Namibia’s Geingob Wins Vote in Swapo’s Worst-Performance Yet
(Bloomberg) -- Namibian President Hage Geingob won a second term despite the worst-performance yet for his South West Africa People’s Organization as a stuttering economy curbed support for the ruling party.
Geingob secured 56.3% of the presidential votes, compared with 87% in 2014, according to Notemba Tjipueja, the chairwoman of the Electoral Commission. His Swapo party, which has governed Namibia for almost 30 years, got 65.5% of the parliamentary vote, she said, down from 80% five years ago.
“The competition was tough, there is a winner and a loser, but in this case democracy was the biggest winner,” the president said after the results were announced. “This was a really contested competition, it was peaceful and I am glad. I got 56% and I have to accept it.”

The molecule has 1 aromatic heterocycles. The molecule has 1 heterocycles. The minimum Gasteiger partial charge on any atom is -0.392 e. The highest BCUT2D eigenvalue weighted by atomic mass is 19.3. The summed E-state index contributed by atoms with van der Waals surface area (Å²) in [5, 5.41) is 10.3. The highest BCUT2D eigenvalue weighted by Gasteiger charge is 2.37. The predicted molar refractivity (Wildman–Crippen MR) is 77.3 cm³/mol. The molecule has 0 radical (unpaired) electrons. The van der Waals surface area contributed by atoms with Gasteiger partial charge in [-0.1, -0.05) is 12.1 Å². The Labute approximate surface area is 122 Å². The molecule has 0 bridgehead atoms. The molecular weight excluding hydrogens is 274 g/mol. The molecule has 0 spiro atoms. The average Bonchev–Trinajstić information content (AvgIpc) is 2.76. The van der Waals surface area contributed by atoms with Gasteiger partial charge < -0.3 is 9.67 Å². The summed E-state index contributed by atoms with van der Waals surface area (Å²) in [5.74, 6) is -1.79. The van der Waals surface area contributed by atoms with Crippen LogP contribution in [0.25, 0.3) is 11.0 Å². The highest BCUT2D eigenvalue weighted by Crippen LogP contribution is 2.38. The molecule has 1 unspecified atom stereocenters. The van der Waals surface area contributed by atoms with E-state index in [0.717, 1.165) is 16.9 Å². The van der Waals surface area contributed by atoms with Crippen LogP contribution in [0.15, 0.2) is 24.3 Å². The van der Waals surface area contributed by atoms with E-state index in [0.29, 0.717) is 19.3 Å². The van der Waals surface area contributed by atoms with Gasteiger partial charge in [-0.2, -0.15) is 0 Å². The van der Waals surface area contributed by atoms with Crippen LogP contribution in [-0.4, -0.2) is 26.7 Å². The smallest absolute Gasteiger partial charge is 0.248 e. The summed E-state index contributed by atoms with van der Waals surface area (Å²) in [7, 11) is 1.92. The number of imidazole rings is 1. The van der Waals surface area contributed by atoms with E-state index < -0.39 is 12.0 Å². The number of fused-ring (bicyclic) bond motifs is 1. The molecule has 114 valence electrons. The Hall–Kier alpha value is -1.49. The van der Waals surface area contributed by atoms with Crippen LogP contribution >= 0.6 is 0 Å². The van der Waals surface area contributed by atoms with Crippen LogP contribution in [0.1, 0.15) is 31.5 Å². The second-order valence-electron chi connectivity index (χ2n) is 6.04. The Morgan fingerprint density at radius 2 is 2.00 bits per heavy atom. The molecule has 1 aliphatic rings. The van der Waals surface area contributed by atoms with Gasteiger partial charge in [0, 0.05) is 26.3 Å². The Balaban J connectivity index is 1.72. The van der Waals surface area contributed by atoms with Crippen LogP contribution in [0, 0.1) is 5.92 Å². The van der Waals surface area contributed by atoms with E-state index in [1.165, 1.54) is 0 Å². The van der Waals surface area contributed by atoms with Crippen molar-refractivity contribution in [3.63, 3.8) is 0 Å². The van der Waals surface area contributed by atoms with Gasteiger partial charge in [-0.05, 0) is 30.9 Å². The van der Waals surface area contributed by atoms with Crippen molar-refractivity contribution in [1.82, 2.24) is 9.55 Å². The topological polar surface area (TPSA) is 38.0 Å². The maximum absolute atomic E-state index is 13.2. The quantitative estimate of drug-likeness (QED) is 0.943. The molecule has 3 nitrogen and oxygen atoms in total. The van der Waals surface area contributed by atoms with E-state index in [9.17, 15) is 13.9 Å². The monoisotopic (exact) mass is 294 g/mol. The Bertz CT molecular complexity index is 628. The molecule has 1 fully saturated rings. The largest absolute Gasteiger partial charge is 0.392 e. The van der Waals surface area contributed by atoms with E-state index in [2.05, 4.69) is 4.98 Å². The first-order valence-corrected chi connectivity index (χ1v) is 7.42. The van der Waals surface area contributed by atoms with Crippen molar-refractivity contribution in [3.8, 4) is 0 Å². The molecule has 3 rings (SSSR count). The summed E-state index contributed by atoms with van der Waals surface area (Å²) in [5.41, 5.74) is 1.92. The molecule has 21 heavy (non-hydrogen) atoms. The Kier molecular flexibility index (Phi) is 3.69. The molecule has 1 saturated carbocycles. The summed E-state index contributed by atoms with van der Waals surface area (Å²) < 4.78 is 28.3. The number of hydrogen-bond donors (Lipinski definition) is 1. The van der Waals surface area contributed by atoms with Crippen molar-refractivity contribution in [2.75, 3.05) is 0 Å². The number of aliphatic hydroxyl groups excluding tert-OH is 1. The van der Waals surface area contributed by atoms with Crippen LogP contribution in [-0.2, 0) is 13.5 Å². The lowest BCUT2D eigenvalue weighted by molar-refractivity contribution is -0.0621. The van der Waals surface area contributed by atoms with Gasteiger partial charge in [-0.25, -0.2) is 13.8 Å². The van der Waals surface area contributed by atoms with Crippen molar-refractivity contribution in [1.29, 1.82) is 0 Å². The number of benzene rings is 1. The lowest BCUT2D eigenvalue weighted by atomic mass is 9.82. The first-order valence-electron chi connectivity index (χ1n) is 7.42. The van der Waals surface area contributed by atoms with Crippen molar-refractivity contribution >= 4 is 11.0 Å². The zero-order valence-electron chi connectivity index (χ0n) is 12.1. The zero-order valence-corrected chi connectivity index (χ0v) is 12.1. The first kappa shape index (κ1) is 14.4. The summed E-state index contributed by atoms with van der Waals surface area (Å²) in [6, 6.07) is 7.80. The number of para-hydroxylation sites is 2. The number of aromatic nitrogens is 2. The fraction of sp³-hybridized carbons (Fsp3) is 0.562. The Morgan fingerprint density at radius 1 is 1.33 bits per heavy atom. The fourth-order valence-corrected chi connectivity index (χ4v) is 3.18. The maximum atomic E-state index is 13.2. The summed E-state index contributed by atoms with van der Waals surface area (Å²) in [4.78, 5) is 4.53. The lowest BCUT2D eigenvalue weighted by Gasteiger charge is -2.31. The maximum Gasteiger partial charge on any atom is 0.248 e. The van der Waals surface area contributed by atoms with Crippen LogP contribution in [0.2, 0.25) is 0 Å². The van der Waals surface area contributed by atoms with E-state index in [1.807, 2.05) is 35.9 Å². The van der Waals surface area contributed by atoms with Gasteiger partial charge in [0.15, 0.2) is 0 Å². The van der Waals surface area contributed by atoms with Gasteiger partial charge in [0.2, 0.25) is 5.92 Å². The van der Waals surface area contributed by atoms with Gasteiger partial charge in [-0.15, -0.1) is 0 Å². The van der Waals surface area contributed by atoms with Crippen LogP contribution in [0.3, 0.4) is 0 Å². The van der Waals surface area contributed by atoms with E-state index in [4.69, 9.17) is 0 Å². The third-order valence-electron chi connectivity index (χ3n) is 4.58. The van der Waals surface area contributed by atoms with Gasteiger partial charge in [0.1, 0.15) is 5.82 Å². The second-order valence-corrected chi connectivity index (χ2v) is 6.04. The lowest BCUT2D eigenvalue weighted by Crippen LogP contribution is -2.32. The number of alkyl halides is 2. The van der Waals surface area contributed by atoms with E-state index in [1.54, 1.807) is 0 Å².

A chronic drought sent Namibia’s economy into a downturn in 2016 and the International Monetary Fund expects a third consecutive annual contraction this year. The government has increased borrowing to offset a slowdown in revenue in a country where more than 10% of the population of 2.6 million live in abject poverty. Unemployment is rampant, and more than 700,000 people are in need of food aid.
Geingob’s strongest challenger, independent candidate Panduleni Itula, got 29.2% of the votes, while the Popular Democratic Movement candidate McHenry Venaani had 5.3%. His PDM party, the main opposition, won 16.6% of the parliamentary ballot, the electoral commission said.
“This is an indication that politics is changing in Namibia, a new era has broken,” said independent political analyst Nico Horn. “People are so eager for change. Geingob is paying the price for the economic situation, the unemployment issue and everything else that is happening.”
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